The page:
Searching over 5,500,000 cases.


searching
Buy This Entire Record For $7.95

Official citation and/or docket number and footnotes (if any) for this case available with purchase.

Learn more about what you receive with purchase of this case.

Moore v. McCann

UNITED STATES DISTRICT COURT CENTRAL DISTRICT OF ILLINOIS URBANA DIVISION


June 20, 2008

ROBBIE MOORE, PETITIONER,
v.
TERRY MCCANN, WARDEN, RESPONDENT.

The opinion of the court was delivered by: Michael P. McCUSKEY Chief U.S. District Judge

OPINION

On April 9, 2007, Petitioner Robbie Moore filed a Petition for Writ of Habeas Corpus by a Person in State Custody, pursuant to 28 U.S.C. § 2254. For the following reasons, the Petition is DENIED.

BACKGROUND

In 1997, following a bench trial, Petitioner was convicted of three counts of predatory criminal sexual assault of a child and one count of aggravated sexual abuse. The predatory criminal sexual assault convictions were based on two acts of oral sexual penetration with eleven-year-old T.C. and one act of digital sexual penetration with six-year-old J.G. The aggravated sexual abuse conviction was based on an act of fondling an eleven-year-old girl. Petitioner was sentenced to three consecutive terms of twenty years' imprisonment for the predatory criminal sexual assault convictions and a consecutive seven-year term for aggravated sexual abuse.

In 1999, the Illinois Supreme Court reversed Petitioner's three convictions for predatory criminal sexual assault, ruling that the crime of predatory criminal sexual assault did not exist at the time of the misconduct as the offense was created as part of an unconstitutional public act. Petitioner's conviction and sentence for aggravated sexual abuse were unaffected by the judgment.

On May 24, 2000, Petitioner was charged with three counts of aggravated criminal sexual assault for the above-mentioned alleged acts of oral and digital sexual penetration. Petitioner chose a trial by jury, and was found guilty on all three counts in the Circuit Court of Vermillion County. The trial court sentenced him to three consecutive thirty-year terms.

Petitioner appealed to the Appellate Court of Illinois, Fourth District, arguing that: (1) he was entitled to a new sentencing hearing because he received a longer term of imprisonment upon retrial after successful appeal; (2) the State's failure to notify him of its intent to admit hearsay statements under Section 115-10 of the Code of Criminal Procedure (725 ILCS 5/115-10(d)) required a new hearing; (3) he was not proven guilty beyond a reasonable doubt of sexually assaulting J.G.; and (4) he was entitled to additional days of sentencing credit. On December 12, 2002, the state appellate court affirmed Petitioner's convictions, but remanded with instructions to reduce Petitioner's sentences to twenty-year terms for each count, to be served consecutively. Petitioner did not file a petition for leave to appeal (PLA) in the Illinois Supreme Court.

On September 21, 2004, Petitioner filed an amended petition for post-conviction relief*fn1 in the Circuit Court of Vermillion County, arguing that: (1) his Sixth Amendment right to be confronted with the witnesses called against him was violated during trial when the attorneys were instructed to stand between him and J.G. during the latter's testimony so as to obstruct Petitioner's view of the witness; and (2) his trial counsel was ineffective for failing to make a timely objection to the obstruction of Petitioner's view of the witness.

On April 14, 2005, an evidentiary hearing was held on Petitioner's first amended petition for post-conviction relief. The trial court ultimately denied the petition, and Petitioner appealed to the state appellate court. Petitioner's attorney filed a motion to withdraw as counsel pursuant to Pennsylvania v. Finley, 481 U.S. 551 (1987). Petitioner argued that: (1) counsel was ineffective for not arguing his entire post-conviction petition properly; (2) the trial court erred in denying relief for his Sixth Amendment claim; (3) his charging instrument was unlawful; and (4) he was not proven guilty beyond a reasonable doubt. On July 11, 2006, the appellate court affirmed the denial of Petitioner's post-conviction petition.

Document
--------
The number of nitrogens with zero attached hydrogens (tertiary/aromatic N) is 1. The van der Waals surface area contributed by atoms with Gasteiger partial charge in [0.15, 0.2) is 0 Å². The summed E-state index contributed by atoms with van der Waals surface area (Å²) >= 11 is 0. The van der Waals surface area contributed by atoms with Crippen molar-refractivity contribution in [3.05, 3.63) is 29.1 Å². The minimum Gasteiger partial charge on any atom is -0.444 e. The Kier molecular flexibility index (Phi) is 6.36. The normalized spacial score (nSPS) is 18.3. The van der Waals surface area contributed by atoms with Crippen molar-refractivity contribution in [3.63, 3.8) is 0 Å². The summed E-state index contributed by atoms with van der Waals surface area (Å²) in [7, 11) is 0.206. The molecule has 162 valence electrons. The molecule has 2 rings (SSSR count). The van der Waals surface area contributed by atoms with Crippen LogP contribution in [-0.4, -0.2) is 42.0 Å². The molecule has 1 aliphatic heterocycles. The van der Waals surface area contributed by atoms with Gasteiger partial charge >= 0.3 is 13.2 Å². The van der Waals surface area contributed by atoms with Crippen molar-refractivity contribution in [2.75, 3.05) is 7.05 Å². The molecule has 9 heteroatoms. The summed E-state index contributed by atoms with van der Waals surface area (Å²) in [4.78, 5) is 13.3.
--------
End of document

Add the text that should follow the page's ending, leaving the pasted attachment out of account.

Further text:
On August 2, 2006, Petitioner filed a PLA in the Illinois Supreme Court. He argued that: (1) his constitutional rights to confront his accuser were violated by the actions of the court, the state's attorney, and his own counsel at trial; (2) the trial court violated the procedures of Section 115-10 when J.G. did not make an in-court identification and was not the first witness called by the state, thereby infringing on his right to a fair and impartial jury; (3) the trial court improperly dismissed some of the claims in his pro se post-conviction petition while letting others be brought in the amended petition; (4) the State's failure to notify petitioner of its intent to admit statements under section 115-10 of the Code of Criminal Procedure requires a new hearing to determine the admissibility of those statements; (5) he was denied the effective assistance of counsel "(3 times)" at the trial level and "(2 times)" at the appellate level; (6) the language in the aggravated criminal sexual assault statute was unconstitutional; and (7) the evidence is insufficient because there were inconsistencies in J.G.'s testimony. On November 29, 2006, the Illinois Supreme Court denied Petitioner's PLA.

On April 9, 2007, Petitioner filed the instant Petition for Writ of Habeas Corpus (#4)*fn2 in this court. Petitioner brings several claims: (1) the evidence was insufficient to convict him because J.G.'s testimony was inconsistent; (2) his trial counsel was ineffective for making a damaging statement about Petitioner during her closing argument; (3) his appellate counsel was ineffective; (4) his double jeopardy rights were violated when he was recharged following reversal by the state supreme court; (5) the charging instrument was unconstitutional; (6) he was wrongfully incarcerated after the Illinois Supreme Court reversed his first convictions without filing an order of immediate release; and (7) his right to a fair trial was violated when his accuser, J.G., was not asked to identify the accused at trial. On July 3, 2007, Respondent filed her Answer to Petitioner's Petition for Writ of Habeas Corpus (#10). On July 16, 2007, Petitioner filed his Response (#12). On July 18, 2007, Respondent filed a Reply (#14).